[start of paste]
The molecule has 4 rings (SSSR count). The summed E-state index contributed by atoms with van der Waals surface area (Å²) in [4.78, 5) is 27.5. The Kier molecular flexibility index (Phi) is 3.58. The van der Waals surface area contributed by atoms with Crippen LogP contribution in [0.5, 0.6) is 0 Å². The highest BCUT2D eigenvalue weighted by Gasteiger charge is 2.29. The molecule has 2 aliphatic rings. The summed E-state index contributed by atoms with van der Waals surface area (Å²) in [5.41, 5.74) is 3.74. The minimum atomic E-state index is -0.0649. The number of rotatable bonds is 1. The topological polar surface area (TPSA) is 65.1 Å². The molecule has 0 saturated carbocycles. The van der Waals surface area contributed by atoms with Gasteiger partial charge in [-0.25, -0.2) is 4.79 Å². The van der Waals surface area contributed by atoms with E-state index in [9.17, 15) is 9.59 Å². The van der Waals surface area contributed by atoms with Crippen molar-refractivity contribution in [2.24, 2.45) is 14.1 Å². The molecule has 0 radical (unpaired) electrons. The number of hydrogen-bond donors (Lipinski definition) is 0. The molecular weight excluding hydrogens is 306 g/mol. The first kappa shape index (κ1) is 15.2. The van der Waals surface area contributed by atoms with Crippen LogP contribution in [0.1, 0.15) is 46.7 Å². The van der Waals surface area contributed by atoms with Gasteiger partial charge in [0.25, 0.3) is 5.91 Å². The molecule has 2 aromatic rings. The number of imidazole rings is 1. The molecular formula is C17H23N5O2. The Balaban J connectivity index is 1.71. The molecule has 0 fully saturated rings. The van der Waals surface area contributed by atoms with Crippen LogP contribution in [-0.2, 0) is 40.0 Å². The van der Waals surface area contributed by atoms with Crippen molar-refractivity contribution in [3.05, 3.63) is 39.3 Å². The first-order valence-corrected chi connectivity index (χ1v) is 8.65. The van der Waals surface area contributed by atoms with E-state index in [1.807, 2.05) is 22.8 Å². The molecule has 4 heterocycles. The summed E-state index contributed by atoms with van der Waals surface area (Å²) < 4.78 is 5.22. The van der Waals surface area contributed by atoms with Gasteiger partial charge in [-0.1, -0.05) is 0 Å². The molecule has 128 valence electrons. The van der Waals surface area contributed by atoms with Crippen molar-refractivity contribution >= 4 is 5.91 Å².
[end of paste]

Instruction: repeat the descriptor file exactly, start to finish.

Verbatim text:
The molecule has 4 rings (SSSR count). The summed E-state index contributed by atoms with van der Waals surface area (Å²) in [4.78, 5) is 27.5. The Kier molecular flexibility index (Phi) is 3.58. The van der Waals surface area contributed by atoms with Crippen LogP contribution in [0.5, 0.6) is 0 Å². The highest BCUT2D eigenvalue weighted by Gasteiger charge is 2.29. The molecule has 2 aliphatic rings. The summed E-state index contributed by atoms with van der Waals surface area (Å²) in [5.41, 5.74) is 3.74. The minimum atomic E-state index is -0.0649. The number of rotatable bonds is 1. The topological polar surface area (TPSA) is 65.1 Å². The molecule has 0 saturated carbocycles. The van der Waals surface area contributed by atoms with Gasteiger partial charge in [-0.25, -0.2) is 4.79 Å². The van der Waals surface area contributed by atoms with E-state index in [9.17, 15) is 9.59 Å². The van der Waals surface area contributed by atoms with Crippen molar-refractivity contribution in [2.24, 2.45) is 14.1 Å². The molecule has 0 radical (unpaired) electrons. The number of hydrogen-bond donors (Lipinski definition) is 0. The molecular weight excluding hydrogens is 306 g/mol. The first kappa shape index (κ1) is 15.2. The van der Waals surface area contributed by atoms with Crippen LogP contribution in [0.1, 0.15) is 46.7 Å². The van der Waals surface area contributed by atoms with Gasteiger partial charge in [0.25, 0.3) is 5.91 Å². The molecule has 2 aromatic rings. The number of imidazole rings is 1. The molecular formula is C17H23N5O2. The Balaban J connectivity index is 1.71. The molecule has 0 fully saturated rings. The van der Waals surface area contributed by atoms with Crippen LogP contribution in [-0.2, 0) is 40.0 Å². The van der Waals surface area contributed by atoms with Crippen molar-refractivity contribution in [3.05, 3.63) is 39.3 Å². The first-order valence-corrected chi connectivity index (χ1v) is 8.65. The van der Waals surface area contributed by atoms with E-state index in [1.807, 2.05) is 22.8 Å². The molecule has 4 heterocycles. The summed E-state index contributed by atoms with van der Waals surface area (Å²) < 4.78 is 5.22. The van der Waals surface area contributed by atoms with Gasteiger partial charge in [-0.1, -0.05) is 0 Å². The molecule has 128 valence electrons. The van der Waals surface area contributed by atoms with Crippen molar-refractivity contribution >= 4 is 5.91 Å².